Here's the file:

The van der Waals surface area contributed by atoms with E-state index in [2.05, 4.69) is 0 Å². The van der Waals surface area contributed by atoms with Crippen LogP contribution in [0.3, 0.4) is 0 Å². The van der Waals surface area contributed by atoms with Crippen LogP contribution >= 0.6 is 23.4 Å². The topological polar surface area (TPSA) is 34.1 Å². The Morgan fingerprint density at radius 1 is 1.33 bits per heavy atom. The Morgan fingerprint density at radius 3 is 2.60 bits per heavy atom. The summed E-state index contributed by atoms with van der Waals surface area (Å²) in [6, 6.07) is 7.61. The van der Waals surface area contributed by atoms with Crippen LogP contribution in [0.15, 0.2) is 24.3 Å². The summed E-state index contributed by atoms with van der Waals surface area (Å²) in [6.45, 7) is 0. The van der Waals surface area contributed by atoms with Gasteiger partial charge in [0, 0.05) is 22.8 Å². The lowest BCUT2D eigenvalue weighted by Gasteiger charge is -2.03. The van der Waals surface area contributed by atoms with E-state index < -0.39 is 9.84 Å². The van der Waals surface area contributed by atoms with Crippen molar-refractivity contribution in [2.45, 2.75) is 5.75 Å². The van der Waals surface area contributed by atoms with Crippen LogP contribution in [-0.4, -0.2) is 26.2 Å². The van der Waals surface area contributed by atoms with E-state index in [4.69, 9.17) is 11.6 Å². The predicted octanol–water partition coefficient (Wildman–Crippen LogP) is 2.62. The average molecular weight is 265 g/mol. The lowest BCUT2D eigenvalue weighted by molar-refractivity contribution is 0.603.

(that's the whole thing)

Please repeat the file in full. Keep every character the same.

The van der Waals surface area contributed by atoms with E-state index in [2.05, 4.69) is 0 Å². The van der Waals surface area contributed by atoms with Crippen LogP contribution in [0.3, 0.4) is 0 Å². The van der Waals surface area contributed by atoms with Crippen LogP contribution >= 0.6 is 23.4 Å². The topological polar surface area (TPSA) is 34.1 Å². The Morgan fingerprint density at radius 1 is 1.33 bits per heavy atom. The Morgan fingerprint density at radius 3 is 2.60 bits per heavy atom. The summed E-state index contributed by atoms with van der Waals surface area (Å²) in [6, 6.07) is 7.61. The van der Waals surface area contributed by atoms with Crippen LogP contribution in [0.15, 0.2) is 24.3 Å². The summed E-state index contributed by atoms with van der Waals surface area (Å²) in [6.45, 7) is 0. The van der Waals surface area contributed by atoms with Gasteiger partial charge in [0, 0.05) is 22.8 Å². The lowest BCUT2D eigenvalue weighted by Gasteiger charge is -2.03. The van der Waals surface area contributed by atoms with E-state index < -0.39 is 9.84 Å². The van der Waals surface area contributed by atoms with Crippen molar-refractivity contribution in [2.45, 2.75) is 5.75 Å². The van der Waals surface area contributed by atoms with Crippen LogP contribution in [-0.4, -0.2) is 26.2 Å². The van der Waals surface area contributed by atoms with E-state index in [4.69, 9.17) is 11.6 Å². The predicted octanol–water partition coefficient (Wildman–Crippen LogP) is 2.62. The average molecular weight is 265 g/mol. The lowest BCUT2D eigenvalue weighted by molar-refractivity contribution is 0.603.